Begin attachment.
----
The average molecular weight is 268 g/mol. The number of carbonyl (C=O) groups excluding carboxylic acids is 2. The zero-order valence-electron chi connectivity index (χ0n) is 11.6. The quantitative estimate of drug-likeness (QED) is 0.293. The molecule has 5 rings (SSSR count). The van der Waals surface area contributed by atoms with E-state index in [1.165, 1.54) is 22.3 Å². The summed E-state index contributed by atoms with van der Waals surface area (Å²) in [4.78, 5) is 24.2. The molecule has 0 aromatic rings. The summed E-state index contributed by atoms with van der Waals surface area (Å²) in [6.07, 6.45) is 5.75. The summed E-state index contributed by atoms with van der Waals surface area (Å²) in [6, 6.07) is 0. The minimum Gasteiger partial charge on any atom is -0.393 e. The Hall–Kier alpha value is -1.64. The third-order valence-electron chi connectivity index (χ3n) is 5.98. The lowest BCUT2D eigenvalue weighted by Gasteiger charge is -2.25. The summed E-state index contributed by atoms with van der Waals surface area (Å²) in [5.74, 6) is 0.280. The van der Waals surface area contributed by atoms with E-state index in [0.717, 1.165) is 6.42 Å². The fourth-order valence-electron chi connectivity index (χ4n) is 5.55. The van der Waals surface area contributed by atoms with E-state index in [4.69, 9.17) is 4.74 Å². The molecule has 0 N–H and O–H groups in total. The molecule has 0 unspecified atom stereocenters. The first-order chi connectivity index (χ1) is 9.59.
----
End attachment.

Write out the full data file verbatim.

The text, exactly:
The average molecular weight is 268 g/mol. The number of carbonyl (C=O) groups excluding carboxylic acids is 2. The zero-order valence-electron chi connectivity index (χ0n) is 11.6. The quantitative estimate of drug-likeness (QED) is 0.293. The molecule has 5 rings (SSSR count). The van der Waals surface area contributed by atoms with E-state index in [1.165, 1.54) is 22.3 Å². The summed E-state index contributed by atoms with van der Waals surface area (Å²) in [4.78, 5) is 24.2. The molecule has 0 aromatic rings. The summed E-state index contributed by atoms with van der Waals surface area (Å²) in [6.07, 6.45) is 5.75. The summed E-state index contributed by atoms with van der Waals surface area (Å²) in [6, 6.07) is 0. The minimum Gasteiger partial charge on any atom is -0.393 e. The Hall–Kier alpha value is -1.64. The third-order valence-electron chi connectivity index (χ3n) is 5.98. The lowest BCUT2D eigenvalue weighted by Gasteiger charge is -2.25. The summed E-state index contributed by atoms with van der Waals surface area (Å²) in [5.74, 6) is 0.280. The van der Waals surface area contributed by atoms with E-state index in [0.717, 1.165) is 6.42 Å². The fourth-order valence-electron chi connectivity index (χ4n) is 5.55. The van der Waals surface area contributed by atoms with E-state index in [4.69, 9.17) is 4.74 Å². The molecule has 0 N–H and O–H groups in total. The molecule has 0 unspecified atom stereocenters. The first-order chi connectivity index (χ1) is 9.59.